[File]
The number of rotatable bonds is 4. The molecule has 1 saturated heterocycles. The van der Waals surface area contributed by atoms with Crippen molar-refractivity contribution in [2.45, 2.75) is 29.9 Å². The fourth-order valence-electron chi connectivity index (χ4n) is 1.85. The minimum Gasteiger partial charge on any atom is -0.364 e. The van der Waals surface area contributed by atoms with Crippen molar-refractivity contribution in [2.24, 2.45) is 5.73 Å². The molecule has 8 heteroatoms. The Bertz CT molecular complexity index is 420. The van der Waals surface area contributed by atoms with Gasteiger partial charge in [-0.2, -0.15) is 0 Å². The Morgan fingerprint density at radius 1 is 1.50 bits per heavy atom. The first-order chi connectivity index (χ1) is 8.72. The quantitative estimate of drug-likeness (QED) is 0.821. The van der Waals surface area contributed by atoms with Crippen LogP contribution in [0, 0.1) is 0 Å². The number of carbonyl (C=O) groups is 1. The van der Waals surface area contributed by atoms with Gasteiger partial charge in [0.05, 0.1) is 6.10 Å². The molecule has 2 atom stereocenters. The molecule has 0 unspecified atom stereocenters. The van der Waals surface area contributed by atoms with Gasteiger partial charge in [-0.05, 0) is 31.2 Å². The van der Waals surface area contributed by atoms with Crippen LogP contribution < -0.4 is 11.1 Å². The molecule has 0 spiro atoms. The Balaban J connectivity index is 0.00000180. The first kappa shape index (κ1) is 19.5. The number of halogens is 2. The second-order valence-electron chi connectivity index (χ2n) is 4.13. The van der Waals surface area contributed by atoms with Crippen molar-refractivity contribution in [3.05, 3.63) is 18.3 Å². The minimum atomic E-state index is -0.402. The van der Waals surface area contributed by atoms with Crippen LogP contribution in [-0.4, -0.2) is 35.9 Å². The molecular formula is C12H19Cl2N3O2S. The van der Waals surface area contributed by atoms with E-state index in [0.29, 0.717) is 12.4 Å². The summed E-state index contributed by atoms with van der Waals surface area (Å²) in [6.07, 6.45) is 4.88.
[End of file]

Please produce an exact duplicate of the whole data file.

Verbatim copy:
The number of rotatable bonds is 4. The molecule has 1 saturated heterocycles. The van der Waals surface area contributed by atoms with Crippen molar-refractivity contribution in [2.45, 2.75) is 29.9 Å². The fourth-order valence-electron chi connectivity index (χ4n) is 1.85. The minimum Gasteiger partial charge on any atom is -0.364 e. The van der Waals surface area contributed by atoms with Crippen molar-refractivity contribution in [2.24, 2.45) is 5.73 Å². The molecule has 8 heteroatoms. The Bertz CT molecular complexity index is 420. The van der Waals surface area contributed by atoms with Gasteiger partial charge in [-0.2, -0.15) is 0 Å². The Morgan fingerprint density at radius 1 is 1.50 bits per heavy atom. The first-order chi connectivity index (χ1) is 8.72. The quantitative estimate of drug-likeness (QED) is 0.821. The van der Waals surface area contributed by atoms with Crippen LogP contribution in [0, 0.1) is 0 Å². The number of carbonyl (C=O) groups is 1. The van der Waals surface area contributed by atoms with Gasteiger partial charge in [0.05, 0.1) is 6.10 Å². The molecule has 2 atom stereocenters. The molecule has 0 unspecified atom stereocenters. The van der Waals surface area contributed by atoms with Gasteiger partial charge in [-0.05, 0) is 31.2 Å². The van der Waals surface area contributed by atoms with Crippen LogP contribution < -0.4 is 11.1 Å². The molecule has 0 spiro atoms. The Balaban J connectivity index is 0.00000180. The first kappa shape index (κ1) is 19.5. The number of halogens is 2. The second-order valence-electron chi connectivity index (χ2n) is 4.13. The van der Waals surface area contributed by atoms with Crippen molar-refractivity contribution in [3.05, 3.63) is 18.3 Å². The minimum atomic E-state index is -0.402. The van der Waals surface area contributed by atoms with Crippen LogP contribution in [-0.4, -0.2) is 35.9 Å². The molecular formula is C12H19Cl2N3O2S. The van der Waals surface area contributed by atoms with E-state index in [0.29, 0.717) is 12.4 Å². The summed E-state index contributed by atoms with van der Waals surface area (Å²) in [6.07, 6.45) is 4.88.